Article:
From James Traquair
Philada. May 12th. 1801.
Yours of the 8th. instant I have just received:—if you should want a stone cutter in July you could not have applied in a better time,—I do not believe there ever was a better sett of Stone Cutters employed by one Man on this side the Atlantic than I have at present;—and by that time the Bank of Pennsa. will be near finished, so that it will be no inconveniency to me to spare you one of the best of them; and by that means R. Richardson may learn as much as I wished him when with me.—I expect you have recieved my last inclosing Mr. Stewarts Agreement.—
I am Sir with due respect Yours &c.
RC (MHi); at foot of text: “The Honble Thomas Jefferson President of the united States”; endorsed by TJ as received 16 May and so recorded in SJL.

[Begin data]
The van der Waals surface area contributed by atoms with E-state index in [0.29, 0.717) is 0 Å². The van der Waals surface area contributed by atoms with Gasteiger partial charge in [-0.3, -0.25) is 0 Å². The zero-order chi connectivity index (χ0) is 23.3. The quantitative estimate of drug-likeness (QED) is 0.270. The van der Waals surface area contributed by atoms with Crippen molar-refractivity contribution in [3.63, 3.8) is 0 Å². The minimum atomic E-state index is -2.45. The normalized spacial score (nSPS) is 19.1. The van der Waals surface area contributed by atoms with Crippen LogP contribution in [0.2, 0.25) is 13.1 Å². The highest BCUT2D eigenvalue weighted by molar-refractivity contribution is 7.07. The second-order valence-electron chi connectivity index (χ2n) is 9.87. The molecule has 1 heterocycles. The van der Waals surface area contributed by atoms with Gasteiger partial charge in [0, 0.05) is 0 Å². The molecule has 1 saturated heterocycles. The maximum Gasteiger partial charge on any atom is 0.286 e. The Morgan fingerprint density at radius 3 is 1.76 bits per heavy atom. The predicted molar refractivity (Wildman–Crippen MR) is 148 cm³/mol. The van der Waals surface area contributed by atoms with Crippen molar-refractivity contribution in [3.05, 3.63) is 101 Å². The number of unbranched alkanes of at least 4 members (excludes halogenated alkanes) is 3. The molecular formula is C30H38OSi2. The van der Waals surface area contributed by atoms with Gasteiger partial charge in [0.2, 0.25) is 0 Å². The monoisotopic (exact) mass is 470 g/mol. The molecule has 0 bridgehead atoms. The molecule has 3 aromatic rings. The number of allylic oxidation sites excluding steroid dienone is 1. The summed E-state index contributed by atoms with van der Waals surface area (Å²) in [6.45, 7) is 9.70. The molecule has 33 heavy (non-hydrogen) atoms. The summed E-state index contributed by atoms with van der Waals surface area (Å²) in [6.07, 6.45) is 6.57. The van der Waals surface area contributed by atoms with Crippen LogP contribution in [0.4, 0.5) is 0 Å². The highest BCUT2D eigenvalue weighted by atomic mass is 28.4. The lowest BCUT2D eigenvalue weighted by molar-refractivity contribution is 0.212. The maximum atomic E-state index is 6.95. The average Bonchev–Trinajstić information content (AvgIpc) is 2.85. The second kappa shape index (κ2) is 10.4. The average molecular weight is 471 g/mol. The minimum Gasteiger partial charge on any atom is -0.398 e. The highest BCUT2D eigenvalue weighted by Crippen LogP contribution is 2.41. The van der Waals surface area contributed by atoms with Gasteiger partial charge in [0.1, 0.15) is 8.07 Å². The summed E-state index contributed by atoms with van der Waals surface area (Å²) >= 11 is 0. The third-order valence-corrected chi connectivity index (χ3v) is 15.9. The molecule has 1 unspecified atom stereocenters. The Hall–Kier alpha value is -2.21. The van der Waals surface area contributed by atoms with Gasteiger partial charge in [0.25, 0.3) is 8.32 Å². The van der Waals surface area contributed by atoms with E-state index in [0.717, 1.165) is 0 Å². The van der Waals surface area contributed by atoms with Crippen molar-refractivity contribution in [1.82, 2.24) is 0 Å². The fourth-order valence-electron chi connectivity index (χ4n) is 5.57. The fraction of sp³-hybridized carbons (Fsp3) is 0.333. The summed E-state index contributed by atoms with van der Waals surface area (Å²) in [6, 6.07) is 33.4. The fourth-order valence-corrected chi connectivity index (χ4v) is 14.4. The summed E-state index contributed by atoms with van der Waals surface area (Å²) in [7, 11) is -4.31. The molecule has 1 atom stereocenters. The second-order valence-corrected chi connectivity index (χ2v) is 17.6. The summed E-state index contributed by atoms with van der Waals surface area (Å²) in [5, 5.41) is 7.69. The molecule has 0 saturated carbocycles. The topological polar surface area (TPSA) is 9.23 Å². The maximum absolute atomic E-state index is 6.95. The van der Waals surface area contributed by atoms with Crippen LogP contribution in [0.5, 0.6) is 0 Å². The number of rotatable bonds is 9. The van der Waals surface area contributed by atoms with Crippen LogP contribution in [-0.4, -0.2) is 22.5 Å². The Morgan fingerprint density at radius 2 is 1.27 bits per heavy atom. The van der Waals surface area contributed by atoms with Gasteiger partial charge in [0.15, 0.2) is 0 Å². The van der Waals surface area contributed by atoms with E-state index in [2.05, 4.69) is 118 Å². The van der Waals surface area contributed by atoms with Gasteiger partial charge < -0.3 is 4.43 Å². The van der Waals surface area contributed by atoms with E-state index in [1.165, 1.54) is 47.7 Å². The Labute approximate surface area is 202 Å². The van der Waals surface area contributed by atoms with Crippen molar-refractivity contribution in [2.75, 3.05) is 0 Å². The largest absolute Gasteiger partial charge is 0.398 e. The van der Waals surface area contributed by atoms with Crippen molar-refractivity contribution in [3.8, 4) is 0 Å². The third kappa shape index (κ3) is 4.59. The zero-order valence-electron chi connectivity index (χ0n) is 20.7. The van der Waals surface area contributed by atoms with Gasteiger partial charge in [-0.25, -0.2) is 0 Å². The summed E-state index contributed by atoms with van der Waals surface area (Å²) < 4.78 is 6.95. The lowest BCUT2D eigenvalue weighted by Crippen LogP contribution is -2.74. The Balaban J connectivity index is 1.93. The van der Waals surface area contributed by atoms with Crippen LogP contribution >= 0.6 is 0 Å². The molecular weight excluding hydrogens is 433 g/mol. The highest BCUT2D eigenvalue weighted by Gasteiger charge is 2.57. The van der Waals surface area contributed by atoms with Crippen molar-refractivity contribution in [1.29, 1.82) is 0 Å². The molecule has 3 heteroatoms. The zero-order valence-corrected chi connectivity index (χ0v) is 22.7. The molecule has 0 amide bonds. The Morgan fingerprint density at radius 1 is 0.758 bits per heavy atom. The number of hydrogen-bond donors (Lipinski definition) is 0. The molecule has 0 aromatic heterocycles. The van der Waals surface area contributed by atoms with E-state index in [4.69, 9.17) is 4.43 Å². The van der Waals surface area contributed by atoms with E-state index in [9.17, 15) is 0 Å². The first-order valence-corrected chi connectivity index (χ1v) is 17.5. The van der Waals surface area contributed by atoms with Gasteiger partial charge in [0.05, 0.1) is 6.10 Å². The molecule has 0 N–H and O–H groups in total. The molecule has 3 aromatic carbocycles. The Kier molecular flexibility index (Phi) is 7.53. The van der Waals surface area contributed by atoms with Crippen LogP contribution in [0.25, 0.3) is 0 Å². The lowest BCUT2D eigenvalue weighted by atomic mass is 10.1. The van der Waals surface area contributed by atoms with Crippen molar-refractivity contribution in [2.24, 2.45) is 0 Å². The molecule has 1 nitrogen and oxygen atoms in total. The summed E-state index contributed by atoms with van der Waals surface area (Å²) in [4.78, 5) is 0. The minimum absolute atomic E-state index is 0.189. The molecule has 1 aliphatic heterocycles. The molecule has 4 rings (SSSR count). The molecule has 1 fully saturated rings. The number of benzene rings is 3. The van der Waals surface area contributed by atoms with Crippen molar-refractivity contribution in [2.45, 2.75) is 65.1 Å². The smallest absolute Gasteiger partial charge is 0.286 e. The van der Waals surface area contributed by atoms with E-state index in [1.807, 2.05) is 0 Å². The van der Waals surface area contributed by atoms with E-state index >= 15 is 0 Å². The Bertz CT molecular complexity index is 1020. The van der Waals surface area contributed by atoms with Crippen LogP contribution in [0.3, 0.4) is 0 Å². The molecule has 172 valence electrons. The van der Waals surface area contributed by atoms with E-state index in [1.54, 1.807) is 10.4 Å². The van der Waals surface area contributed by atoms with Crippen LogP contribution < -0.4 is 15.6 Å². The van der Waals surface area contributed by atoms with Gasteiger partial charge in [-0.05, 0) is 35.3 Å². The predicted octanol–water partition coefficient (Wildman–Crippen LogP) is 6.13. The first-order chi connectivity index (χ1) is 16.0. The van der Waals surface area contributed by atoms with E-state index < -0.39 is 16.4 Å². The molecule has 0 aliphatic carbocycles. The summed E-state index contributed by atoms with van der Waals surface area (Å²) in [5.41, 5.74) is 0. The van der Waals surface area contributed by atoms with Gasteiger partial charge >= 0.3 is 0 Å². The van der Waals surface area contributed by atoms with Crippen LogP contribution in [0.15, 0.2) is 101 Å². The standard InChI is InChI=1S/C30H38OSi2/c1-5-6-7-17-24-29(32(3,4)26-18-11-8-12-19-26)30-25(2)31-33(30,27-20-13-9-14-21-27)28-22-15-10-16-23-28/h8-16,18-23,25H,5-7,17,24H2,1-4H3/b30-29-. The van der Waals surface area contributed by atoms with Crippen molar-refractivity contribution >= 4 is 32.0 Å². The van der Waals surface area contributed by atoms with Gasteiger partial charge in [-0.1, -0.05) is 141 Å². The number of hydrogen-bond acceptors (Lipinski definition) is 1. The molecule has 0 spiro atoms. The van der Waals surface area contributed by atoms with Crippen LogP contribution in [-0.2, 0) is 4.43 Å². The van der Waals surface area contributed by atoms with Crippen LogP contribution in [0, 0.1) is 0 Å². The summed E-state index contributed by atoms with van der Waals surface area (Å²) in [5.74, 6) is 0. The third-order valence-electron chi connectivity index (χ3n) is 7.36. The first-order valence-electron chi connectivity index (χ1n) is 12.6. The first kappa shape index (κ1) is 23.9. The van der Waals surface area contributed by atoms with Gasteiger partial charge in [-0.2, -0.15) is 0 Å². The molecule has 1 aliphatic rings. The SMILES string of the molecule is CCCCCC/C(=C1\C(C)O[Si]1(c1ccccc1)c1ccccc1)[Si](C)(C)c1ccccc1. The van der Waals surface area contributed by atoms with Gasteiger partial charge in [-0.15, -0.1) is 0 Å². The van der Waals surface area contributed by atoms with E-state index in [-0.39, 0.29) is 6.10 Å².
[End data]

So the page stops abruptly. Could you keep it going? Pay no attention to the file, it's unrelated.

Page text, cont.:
TJ’s letter of the 8th instant has not been found. My Last: also missing is Traquair’s letter of 8 May, recorded in SJL as received on the 11th, and the enclosed agreement with William Stewart, who assumed charge of the blacksmith shop and nailery at Monticello. A highly skilled artisan, Stewart crafted much of the intricate ironwork used in the renovation of Monticello and trained Joseph Fossett and other smiths before he was dismissed for alcoholism in 1807 (MB description begins James A. Bear, Jr., and Lucia C. Stanton, eds., Jefferson’s Memorandum Books: Accounts, with Legal Records and Miscellany, 1767–1826, Princeton, 1997, The Papers of Thomas Jefferson, Second Series description ends , 2:1052; Stanton, Free Some Day description begins Lucia Stanton, Free Some Day, Thomas Jefferson Foundation, Inc., 2000 description ends , 133; McLaughlin, Jefferson and Monticello description begins Jack McLaughlin, Jefferson and Monticello: The Biography of a Builder, New York, 1988 description ends , 65–8). According to SJL, TJ and Stewart exchanged more than 30 letters between 8 May 1801 and 23 May 1807, but none have been found.